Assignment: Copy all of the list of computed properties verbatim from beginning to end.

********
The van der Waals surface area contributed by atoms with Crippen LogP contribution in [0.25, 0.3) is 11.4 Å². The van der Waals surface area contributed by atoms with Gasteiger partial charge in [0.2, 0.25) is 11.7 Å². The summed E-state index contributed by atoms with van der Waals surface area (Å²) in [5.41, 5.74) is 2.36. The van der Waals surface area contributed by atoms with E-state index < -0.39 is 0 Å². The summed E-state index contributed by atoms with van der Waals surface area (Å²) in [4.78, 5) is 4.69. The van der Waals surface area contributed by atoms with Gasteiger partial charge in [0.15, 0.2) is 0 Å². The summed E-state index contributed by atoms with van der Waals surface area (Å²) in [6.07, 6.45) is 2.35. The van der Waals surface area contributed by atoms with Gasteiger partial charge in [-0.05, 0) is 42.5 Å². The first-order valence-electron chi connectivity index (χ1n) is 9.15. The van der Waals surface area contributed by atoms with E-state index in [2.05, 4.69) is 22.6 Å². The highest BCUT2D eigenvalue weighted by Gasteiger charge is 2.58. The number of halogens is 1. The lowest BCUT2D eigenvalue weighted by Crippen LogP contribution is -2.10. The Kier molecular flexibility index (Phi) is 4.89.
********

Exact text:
The van der Waals surface area contributed by atoms with Crippen LogP contribution in [0.25, 0.3) is 11.4 Å². The van der Waals surface area contributed by atoms with Gasteiger partial charge in [0.2, 0.25) is 11.7 Å². The summed E-state index contributed by atoms with van der Waals surface area (Å²) in [5.41, 5.74) is 2.36. The van der Waals surface area contributed by atoms with E-state index < -0.39 is 0 Å². The summed E-state index contributed by atoms with van der Waals surface area (Å²) in [4.78, 5) is 4.69. The van der Waals surface area contributed by atoms with Gasteiger partial charge in [0.15, 0.2) is 0 Å². The summed E-state index contributed by atoms with van der Waals surface area (Å²) in [6.07, 6.45) is 2.35. The van der Waals surface area contributed by atoms with Gasteiger partial charge in [-0.05, 0) is 42.5 Å². The first-order valence-electron chi connectivity index (χ1n) is 9.15. The van der Waals surface area contributed by atoms with E-state index in [2.05, 4.69) is 22.6 Å². The highest BCUT2D eigenvalue weighted by Gasteiger charge is 2.58. The number of halogens is 1. The lowest BCUT2D eigenvalue weighted by Crippen LogP contribution is -2.10. The Kier molecular flexibility index (Phi) is 4.89.